With 2016 confirmed as a disappointing year for the number of new drug approvals there was at least one encouraging trend to emerge from the FDA’s output: approval times got noticeably quicker versus the previous year (see analysis below).
Any assumption that this was a direct result of a lighter workload is disproved by the agency’s own statistics, so it seems that efforts over recent years to speed up the US regulatory process are having the desired effect. Industry will be keen for this record of improvement not to stall, given that potential candidates to run the FDA under the Trump presidency have called for shake-ups to the drug approval process.
The 25 novel therapeutics approved last year by the FDA’s two drug review units, CDER and CBER, amounted to a decade-long low. The agency itself put this down to a natural phasing effect, whereby five 2016 PDUFA actions were approved in 2015 and fewer action dates fell into the calendar year, as well as a noticeable uptick in the number of complete response letters issued.
CDER, the department responsible for reviewing small molecule and certain biological applications, received 36 NME applications, slightly higher than the decade average of 35, the agency has said.
So, with no evidence of a lull in regulatory activity, the improvement in drug approval times that the graph above and analysis below suggest, would appear to be real.
The improvement overall last year was driven by a considerable quickening in the pace of standard approvals. Priority reviews were pretty much bang on the 10-year average, while breakthrough therapies appear to have slowed.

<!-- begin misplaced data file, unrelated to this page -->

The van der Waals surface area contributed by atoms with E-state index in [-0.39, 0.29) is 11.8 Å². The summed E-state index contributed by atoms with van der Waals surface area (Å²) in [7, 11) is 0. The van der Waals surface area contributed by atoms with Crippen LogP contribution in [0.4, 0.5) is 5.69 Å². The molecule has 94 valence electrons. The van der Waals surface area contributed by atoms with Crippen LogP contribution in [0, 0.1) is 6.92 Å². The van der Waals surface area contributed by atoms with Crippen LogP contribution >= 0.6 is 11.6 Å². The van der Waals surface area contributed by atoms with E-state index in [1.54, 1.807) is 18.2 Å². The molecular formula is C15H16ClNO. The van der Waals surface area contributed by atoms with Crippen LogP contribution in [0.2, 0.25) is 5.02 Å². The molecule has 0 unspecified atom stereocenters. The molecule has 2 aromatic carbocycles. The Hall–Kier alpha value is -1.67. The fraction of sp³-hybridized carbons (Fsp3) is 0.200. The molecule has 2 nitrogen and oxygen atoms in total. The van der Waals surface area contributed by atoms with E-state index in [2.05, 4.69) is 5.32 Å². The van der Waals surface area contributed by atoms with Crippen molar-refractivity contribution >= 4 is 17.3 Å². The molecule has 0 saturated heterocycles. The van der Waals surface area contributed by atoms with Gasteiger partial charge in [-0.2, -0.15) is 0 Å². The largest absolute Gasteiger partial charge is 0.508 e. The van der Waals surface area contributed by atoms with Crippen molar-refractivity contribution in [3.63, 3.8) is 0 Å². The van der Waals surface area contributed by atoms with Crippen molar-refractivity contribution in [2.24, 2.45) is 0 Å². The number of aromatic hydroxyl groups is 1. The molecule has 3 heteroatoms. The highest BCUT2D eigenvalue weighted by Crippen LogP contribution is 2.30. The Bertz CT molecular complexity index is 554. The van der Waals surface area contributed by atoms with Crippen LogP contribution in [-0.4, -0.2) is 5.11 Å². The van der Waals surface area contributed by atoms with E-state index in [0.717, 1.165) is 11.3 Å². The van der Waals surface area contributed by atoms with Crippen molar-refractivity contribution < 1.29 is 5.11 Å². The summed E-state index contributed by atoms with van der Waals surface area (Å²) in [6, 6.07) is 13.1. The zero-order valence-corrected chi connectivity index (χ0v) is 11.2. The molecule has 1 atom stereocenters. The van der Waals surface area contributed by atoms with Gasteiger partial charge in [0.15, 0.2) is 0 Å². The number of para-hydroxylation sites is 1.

However, this last category accounts for a relatively small number of applications, and it is clear that it continues to benefit from an incredibly fast review process; given that it has not been around very long it is probably too soon to draw any meaningful conclusions from the data regarding trends in timeliness.
These averages shift considerably year to year, however, so again caution should be taken when attempting to conclude anything too concrete from this analysis. For example 2015, a huge year for drug approvals, saw a substantial lengthening in approval times.
And of course there will always be outliers; it is notable that 2016 saw no applications take an inordinate time, something that helped flatter the year’s stats.
This analysis is based on EvaluatePharma data, which calculate approval time from the date of acceptance of a filing to the first approval.
The top job
Still, looking at averages over the decade, which stretches across three iterations of PDUFA legislation, makes it hard to argue against a trend towards shorter timelines, particularly for standard reviews. The picture for priority reviews has probably been complicated by the introduction of breakthrough therapy designations.
The current PDUFA legislation expires in September, and in terms of novel drug approvals the sixth version of the legislation looks likely to contain measures to increase the flexibility of the process. Proposals include an option for the FDA and sponsor to agree on a formal communication plan during the application review.
With the new FDA commissioner yet to be appointed, few will want to see major upheavals at the agency that risk the efficiency of the system. With much of the framework of PDUFA IV already agreed it seems unlikely that a new chief could make much of an impact on this legislation. And if anything the current names in the frame seem more intent on loosening regulatory frameworks.
Whoever ends up getting the top job, the pressure is on for the agency to build on these improved approval times.
|NME approval numbers and time over the past decade|
|Priority review||Standard||Breakthrough therapy||Total|
|Year||Number||Avg time (months)||Number||Avg time (months)||Number||Avg time (months)||Number||Avg time (months)|